On LinkedIn, you are presented with the opportunity to have multiple images with the new company page design, including a company logo, cover image, overview tab image, and hero image, which also serves as the tab image for the life tab. Here are the recommended dimensions for each:

  • Company logo - 300 x 300
  • Cover image - 1536 x 768
  • Overview tab image - 360 x 120
  • Hero image - 1128 x 376

Wells Fargo does a great job of promoting brand recognition on their LinkedIn company page. They have their logo, and for both the cover and overview tab images, they are using the horse and buggy that is famously associated with the company. Take a look:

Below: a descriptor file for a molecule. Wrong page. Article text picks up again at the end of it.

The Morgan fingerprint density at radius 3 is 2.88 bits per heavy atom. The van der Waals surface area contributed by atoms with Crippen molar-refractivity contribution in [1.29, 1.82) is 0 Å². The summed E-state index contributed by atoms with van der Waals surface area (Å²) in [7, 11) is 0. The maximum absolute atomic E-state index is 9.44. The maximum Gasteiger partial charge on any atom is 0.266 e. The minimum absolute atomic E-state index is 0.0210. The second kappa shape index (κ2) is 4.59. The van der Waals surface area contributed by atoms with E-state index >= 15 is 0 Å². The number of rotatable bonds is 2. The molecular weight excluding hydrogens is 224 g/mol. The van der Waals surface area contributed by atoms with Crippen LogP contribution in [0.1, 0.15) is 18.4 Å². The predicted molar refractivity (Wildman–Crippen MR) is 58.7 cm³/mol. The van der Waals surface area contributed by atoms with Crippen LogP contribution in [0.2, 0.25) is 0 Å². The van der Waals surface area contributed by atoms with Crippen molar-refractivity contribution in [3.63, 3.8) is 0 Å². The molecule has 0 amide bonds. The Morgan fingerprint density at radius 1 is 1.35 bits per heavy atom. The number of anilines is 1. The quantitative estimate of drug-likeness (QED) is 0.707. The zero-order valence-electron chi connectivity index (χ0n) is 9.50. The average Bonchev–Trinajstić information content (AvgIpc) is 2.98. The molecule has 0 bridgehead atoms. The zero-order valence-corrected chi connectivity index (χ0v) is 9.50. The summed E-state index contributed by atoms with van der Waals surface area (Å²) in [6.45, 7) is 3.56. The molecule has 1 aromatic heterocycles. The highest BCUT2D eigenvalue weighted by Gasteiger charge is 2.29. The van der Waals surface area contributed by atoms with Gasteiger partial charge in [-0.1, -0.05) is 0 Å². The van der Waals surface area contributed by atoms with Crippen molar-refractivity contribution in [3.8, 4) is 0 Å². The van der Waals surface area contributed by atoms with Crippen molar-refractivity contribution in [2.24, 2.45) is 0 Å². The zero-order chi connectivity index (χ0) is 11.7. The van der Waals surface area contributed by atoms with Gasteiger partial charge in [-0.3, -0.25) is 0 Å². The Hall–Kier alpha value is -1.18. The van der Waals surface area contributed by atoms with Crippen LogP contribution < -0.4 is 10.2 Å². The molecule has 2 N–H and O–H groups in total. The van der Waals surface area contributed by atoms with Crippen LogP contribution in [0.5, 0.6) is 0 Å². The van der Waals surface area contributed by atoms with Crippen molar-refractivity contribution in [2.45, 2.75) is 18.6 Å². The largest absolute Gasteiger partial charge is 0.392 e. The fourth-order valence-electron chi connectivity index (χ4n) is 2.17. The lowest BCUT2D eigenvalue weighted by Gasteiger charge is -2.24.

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Fully Complete Your About Us Section

The About Us section is your chance to give your audience a glimpse into what your company actually does. This section is front and center on your company page, directly beneath the Overview tab, so it needs to be fully optimized. Take advantage of all of the space provided and give a solid description of your company telling your audience what makes your company unique, what your vision or motto is, what products or services you offer, etc. If you can fit some long-tail keywords into the description, go for it (anything that can help search engines pick your LinkedIn page up is a plus).